California Statewide Study Investigates Causes and Impacts of Homelessness
The Benioff Homelessness and Housing Initiative (BHHI) , a program of the UCSF Center for Vulnerable Populations, has released the largest representative study of homelessness in the United States since the mid-1990s, providing a comprehensive look at the causes and consequences of homelessness in California and recommending policy changes to shape programs in response.
The California Statewide Study of People Experiencing Homelessness (CASPEH) used surveys and in-depth interviews to develop a clear portrait of homelessness in California, where 30% of the nation’s homeless population and half of the unsheltered population live.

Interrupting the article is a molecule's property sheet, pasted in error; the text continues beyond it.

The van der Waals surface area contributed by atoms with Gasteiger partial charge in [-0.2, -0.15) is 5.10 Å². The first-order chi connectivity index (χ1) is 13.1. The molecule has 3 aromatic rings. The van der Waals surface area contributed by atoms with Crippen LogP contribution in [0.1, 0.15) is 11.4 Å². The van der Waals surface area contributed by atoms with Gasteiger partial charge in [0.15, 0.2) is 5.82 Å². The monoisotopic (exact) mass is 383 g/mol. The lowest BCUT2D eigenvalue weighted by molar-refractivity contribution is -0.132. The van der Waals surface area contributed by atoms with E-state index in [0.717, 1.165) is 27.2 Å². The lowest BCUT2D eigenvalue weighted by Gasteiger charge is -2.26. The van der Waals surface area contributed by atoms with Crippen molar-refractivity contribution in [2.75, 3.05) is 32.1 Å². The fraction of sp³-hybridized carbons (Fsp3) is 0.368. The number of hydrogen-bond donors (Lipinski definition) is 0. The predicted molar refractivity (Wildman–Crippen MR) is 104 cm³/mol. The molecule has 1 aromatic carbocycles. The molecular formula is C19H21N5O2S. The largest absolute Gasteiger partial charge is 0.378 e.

The study found that, for most of the participants, the cost of housing had simply become unsustainable. Participants reported a median monthly household income of $960 in the six months prior to their homelessness, and most believed that either rental subsidies or one-time financial help would have prevented their homelessness.
“The results of the study confirm that far too many Californians experience homelessness because they cannot afford housing,” said Margot Kushel, MD, Director, UCSF BHHI and principal investigator of CASPEH. “Through thousands of survey responses and hundreds of in- depth interviews, the study’s findings reflect the incalculable personal costs of homelessness. Our policy recommendations aim to inform solutions to the homelessness crisis.”
To read more about CASPEH, including it’s policy recommendations, please visit the BHHI website.